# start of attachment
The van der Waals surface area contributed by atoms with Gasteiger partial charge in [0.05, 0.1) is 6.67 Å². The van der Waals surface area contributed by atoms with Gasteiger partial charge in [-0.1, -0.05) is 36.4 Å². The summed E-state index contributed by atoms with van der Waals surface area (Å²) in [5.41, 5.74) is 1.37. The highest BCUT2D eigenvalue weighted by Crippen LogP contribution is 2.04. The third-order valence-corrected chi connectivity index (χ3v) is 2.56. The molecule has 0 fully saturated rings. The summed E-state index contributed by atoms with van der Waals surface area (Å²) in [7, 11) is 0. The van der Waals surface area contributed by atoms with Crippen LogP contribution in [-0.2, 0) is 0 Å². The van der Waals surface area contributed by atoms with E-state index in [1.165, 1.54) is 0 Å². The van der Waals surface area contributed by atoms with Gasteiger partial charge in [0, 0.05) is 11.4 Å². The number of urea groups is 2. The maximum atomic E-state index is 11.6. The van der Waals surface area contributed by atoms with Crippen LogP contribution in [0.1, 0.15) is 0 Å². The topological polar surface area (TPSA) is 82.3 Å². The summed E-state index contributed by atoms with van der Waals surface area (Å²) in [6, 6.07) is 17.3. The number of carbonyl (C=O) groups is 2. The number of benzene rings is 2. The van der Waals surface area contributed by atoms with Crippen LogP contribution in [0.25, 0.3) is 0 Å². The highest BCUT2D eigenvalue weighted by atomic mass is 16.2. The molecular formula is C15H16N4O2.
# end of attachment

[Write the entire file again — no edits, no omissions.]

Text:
The van der Waals surface area contributed by atoms with Gasteiger partial charge in [0.05, 0.1) is 6.67 Å². The van der Waals surface area contributed by atoms with Gasteiger partial charge in [-0.1, -0.05) is 36.4 Å². The summed E-state index contributed by atoms with van der Waals surface area (Å²) in [5.41, 5.74) is 1.37. The highest BCUT2D eigenvalue weighted by Crippen LogP contribution is 2.04. The third-order valence-corrected chi connectivity index (χ3v) is 2.56. The molecule has 0 fully saturated rings. The summed E-state index contributed by atoms with van der Waals surface area (Å²) in [7, 11) is 0. The van der Waals surface area contributed by atoms with Crippen LogP contribution in [-0.2, 0) is 0 Å². The van der Waals surface area contributed by atoms with E-state index in [1.165, 1.54) is 0 Å². The van der Waals surface area contributed by atoms with Gasteiger partial charge in [0, 0.05) is 11.4 Å². The number of urea groups is 2. The maximum atomic E-state index is 11.6. The van der Waals surface area contributed by atoms with Crippen LogP contribution in [0.1, 0.15) is 0 Å². The topological polar surface area (TPSA) is 82.3 Å². The summed E-state index contributed by atoms with van der Waals surface area (Å²) in [6, 6.07) is 17.3. The number of carbonyl (C=O) groups is 2. The number of benzene rings is 2. The van der Waals surface area contributed by atoms with Crippen LogP contribution in [0.25, 0.3) is 0 Å². The highest BCUT2D eigenvalue weighted by atomic mass is 16.2. The molecular formula is C15H16N4O2.